Deficiencies or not [Study As­sess­ment]

posted by zizou – Plzeň, Czech Republic, 2021-01-31 02:07 (1233 d 03:45 ago) – Posting: # 22195
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Dear Helmut.

3. ANOVA analysis of variance showed statistically significant (at a 5% significance level) differences in AUC(0-t) between investigational products, which further exacerbated the uncertainty about fulfillment of the bioequivalence criteria.

The statistically significant formulation effect for AUC(0-t) is quite common. The sample size is usually estimated with intra-subject CV of Cmax (as it is usually higher than of AUC(0-t)).

To continue with your example:
Assumed intra-subject CV of Cmax = 25% -> with assumed PE of 95% for target power 90%: n = 38
Assumed intra-subject CV of AUC(0-t) e.g. 10%
When assumed parameters used for sample size estimation will be theoretically observed in the study, i.e. the observed GMR will be 95% and observed intra-subect CV will be 10%, we will get 90% CI equal to 91.40-98.74% and statistically significant formulation effect (at a 10% significance level).
If the 90% CI does not contain 100%, the p value will always be <0.1 but how it could further exacerbated the uncertainty about fulfillment of the bioequivalence criteria? (Question for regulators.)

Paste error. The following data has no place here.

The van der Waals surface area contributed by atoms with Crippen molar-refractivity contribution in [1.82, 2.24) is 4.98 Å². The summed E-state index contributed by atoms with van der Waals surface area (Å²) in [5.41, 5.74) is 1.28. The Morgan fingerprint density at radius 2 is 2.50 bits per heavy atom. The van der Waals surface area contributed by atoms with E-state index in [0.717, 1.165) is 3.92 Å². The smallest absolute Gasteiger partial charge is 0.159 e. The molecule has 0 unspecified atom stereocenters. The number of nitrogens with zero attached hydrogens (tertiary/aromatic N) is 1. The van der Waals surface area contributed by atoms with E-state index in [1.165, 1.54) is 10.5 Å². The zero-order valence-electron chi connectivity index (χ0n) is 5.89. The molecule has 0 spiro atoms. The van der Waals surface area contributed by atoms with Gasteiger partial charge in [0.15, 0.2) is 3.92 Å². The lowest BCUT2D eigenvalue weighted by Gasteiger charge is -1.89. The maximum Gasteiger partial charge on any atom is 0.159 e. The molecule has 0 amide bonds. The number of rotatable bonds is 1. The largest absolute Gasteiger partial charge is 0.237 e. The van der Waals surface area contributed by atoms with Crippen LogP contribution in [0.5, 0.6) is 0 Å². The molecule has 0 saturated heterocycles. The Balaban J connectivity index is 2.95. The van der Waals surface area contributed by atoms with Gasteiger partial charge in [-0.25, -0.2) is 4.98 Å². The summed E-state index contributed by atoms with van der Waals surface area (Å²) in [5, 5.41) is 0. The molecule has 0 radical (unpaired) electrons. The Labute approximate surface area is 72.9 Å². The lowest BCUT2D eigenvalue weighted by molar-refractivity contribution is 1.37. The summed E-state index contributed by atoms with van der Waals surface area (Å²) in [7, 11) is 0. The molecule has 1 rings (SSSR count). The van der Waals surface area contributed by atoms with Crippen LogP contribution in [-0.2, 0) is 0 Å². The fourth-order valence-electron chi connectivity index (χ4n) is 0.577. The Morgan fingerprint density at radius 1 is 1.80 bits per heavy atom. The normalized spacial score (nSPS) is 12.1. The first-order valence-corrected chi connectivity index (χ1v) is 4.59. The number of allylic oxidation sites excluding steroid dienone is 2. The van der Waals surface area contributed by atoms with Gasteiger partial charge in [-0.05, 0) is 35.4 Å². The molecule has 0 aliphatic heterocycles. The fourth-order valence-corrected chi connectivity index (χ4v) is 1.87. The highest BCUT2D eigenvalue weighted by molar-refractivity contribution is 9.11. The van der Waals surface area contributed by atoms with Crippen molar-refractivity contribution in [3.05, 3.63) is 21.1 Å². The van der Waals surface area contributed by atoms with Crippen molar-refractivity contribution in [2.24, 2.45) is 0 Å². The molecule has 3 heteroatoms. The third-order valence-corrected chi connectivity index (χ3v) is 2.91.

100% not within CI           :  5.76% (∆ stat. significant)

I just want to point that it's observed more often for AUC(0-t) than for Cmax and it would be interesting to know the percentage of that also for AUC(0-t) with lower variability. ;)

2. Lack of a posteriori data on the power...

The only good thing on this point is that the regulators believe that test and reference IMPs are bioequivalent. (As they deal with power.)
Posteriori power is never ending story. The question on the power should be raised to the protocol, if it is addressed to the report, it is just a suggestion for future projects.
Additionaly You can remind them what the low power means: With lower power, the type II error (sponsor's risk) is higher - it means that the bioequivalent preparations could be assessed wrongly as not bioequivalent with higher probability. The regulators should sleep well with higher type II error (unless the study was designed for e.g. 50% power from the start - but such protocols should be rejected).

I wish the regulators would be interested also in the type I error - it would mean that regulators do not believe that test and reference IMPs are bioequivalent. The probability of approving non-bioequivalent test product should be up to 5%. I noticed several studies which suprised me more than this deficiency letter. E.g. by using:

Btw. I am also sure you will get approval. As even studies where 90% CI was (partly) outside 80-125% were approved at the end.

Best regards,

PT Frustration - not related to vaccine

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